Gospel Jn 6:1-15

“This really is the prophet who is to come into the world.”

Of all the miracle stories recorded in the Gospels, this story of the multiplication of the loaves and the fishes is one that really captures our imagination, and not just because it is recounted in all four Gospels.

The scene is set so simply and effectively.

The people are following Jesus as they had witnessed his many healings and heard his profound and challenging teaching. They are so intrigued by this man that they follow him beyond the point where they are able to even meet their own basic needs.

When he sees them coming he recognises their need immediately – they will be hungry before long, and lo, there is nowhere nearby where they could purchase what they need, nor is there enough money around that would be able to pay for it.

This is not merely a miracle where Jesus somehow gets everyone to simply share what they already have. No, this is something truly miraculous. The gift of a small boy of five barely loaves and two fish was miraculously made to be enough for five thousand men, not mentioning the women and the children.

This is something worth considering – Jesus did not simply wave a magic wand and have food appear out of nowhere. No, instead he used what he had, and that was given him by the small boy.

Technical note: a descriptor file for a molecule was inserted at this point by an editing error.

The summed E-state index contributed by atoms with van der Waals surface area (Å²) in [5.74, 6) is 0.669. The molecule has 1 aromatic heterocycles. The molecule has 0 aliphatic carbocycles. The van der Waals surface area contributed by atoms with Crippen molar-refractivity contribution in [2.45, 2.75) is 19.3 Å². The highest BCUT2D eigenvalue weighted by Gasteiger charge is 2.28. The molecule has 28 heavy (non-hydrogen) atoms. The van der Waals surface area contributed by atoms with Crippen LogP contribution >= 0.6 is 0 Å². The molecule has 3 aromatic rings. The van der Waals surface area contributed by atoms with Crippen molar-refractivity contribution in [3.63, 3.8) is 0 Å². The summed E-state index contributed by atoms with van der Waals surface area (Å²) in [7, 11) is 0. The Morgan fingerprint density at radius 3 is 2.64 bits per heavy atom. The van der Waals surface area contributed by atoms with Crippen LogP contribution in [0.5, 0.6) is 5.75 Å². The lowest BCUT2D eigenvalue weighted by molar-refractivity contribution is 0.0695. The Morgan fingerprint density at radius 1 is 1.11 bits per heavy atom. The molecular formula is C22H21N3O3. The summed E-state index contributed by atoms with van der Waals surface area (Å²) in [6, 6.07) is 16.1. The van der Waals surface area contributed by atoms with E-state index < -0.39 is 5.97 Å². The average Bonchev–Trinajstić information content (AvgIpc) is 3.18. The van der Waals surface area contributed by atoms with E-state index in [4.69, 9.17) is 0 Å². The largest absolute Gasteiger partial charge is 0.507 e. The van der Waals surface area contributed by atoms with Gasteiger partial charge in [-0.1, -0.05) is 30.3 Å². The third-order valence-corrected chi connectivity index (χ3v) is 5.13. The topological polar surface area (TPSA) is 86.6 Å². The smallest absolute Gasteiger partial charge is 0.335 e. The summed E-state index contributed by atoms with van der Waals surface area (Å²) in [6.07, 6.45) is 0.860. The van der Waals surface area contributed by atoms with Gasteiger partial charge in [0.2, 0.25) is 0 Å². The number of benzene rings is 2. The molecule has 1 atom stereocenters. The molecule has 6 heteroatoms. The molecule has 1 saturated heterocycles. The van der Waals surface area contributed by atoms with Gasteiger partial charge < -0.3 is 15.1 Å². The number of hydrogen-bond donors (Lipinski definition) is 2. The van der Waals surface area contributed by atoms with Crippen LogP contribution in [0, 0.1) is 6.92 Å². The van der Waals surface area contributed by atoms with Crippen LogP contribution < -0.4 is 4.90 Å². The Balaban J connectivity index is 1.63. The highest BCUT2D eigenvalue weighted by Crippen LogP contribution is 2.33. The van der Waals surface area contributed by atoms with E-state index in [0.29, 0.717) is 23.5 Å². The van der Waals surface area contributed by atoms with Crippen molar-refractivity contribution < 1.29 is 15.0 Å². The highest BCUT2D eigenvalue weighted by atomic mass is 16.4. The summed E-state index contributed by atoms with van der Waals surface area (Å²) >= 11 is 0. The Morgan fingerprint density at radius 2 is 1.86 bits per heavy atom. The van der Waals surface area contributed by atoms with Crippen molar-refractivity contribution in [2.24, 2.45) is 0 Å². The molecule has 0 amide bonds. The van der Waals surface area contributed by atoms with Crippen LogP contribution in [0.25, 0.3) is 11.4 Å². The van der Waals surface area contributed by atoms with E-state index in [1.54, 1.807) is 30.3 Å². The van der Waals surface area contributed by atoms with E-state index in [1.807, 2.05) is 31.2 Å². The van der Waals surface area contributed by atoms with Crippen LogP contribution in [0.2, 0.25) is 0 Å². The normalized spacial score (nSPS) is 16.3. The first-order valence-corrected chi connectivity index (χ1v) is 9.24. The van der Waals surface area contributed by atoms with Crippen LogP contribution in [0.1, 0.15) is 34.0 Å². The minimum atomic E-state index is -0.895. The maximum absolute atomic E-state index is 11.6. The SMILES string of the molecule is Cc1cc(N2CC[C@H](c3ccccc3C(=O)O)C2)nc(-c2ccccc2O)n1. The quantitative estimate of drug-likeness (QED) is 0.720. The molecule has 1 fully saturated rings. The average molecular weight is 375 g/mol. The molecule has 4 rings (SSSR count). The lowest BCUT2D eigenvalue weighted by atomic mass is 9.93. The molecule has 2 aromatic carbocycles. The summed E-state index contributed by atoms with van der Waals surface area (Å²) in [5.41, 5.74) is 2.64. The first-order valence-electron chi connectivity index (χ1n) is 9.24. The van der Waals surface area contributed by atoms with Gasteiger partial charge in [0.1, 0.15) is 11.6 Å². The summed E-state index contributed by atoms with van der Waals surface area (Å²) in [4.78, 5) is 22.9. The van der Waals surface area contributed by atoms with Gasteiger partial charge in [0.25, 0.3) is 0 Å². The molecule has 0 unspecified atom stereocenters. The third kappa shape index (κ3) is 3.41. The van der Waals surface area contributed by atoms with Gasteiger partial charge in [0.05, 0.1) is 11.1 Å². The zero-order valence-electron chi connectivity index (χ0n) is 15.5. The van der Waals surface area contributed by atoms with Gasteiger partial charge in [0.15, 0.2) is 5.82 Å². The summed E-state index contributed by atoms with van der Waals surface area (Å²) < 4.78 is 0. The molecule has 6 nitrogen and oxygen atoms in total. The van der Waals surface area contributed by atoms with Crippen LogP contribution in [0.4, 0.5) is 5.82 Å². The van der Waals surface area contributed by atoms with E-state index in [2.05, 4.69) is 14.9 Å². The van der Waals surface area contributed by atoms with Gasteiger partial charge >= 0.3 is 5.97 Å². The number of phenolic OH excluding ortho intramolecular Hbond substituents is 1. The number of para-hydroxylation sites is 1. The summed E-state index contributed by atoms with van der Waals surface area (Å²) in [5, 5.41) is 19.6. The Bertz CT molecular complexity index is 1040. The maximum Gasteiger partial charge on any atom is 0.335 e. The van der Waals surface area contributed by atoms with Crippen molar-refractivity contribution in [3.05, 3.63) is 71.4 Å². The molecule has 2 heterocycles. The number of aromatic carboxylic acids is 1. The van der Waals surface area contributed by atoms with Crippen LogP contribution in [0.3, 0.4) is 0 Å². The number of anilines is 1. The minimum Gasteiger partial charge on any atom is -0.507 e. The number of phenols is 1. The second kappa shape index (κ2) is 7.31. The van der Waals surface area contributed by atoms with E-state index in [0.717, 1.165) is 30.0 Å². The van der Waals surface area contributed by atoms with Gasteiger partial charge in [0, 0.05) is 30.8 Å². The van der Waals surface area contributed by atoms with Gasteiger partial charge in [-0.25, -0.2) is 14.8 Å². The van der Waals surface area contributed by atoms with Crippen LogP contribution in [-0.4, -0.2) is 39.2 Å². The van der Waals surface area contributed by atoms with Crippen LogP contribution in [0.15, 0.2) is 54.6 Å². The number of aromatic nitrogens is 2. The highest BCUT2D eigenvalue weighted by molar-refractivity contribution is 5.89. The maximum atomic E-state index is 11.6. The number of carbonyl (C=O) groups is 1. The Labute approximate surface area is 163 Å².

We should remember this when we come up against our own troubles. Rarely have we needed to feed 5000+ people, but we do have our own struggles which are oftentimes insurmountable to our own efforts alone. It is in these times that we need to mimic the small boy in today’s Gospel who gave all that he had, but did not rely on his efforts alone.

Point to Ponder

On perceiving the problem of feeding so many hungry people, [the boy] shared the little he had brought with him: five loaves and two fish (cf. Jn 6:9). The miracle was not worked from nothing, but from a first modest sharing of what a simple lad had brought with him. Jesus does not ask us for what we do not have. Rather, he makes us see that if each person offers the little he has the miracle can always be repeated: God is capable of multiplying our small acts of love and making us share in his gift

Benedict XVI, Angelus Message 29 July 2012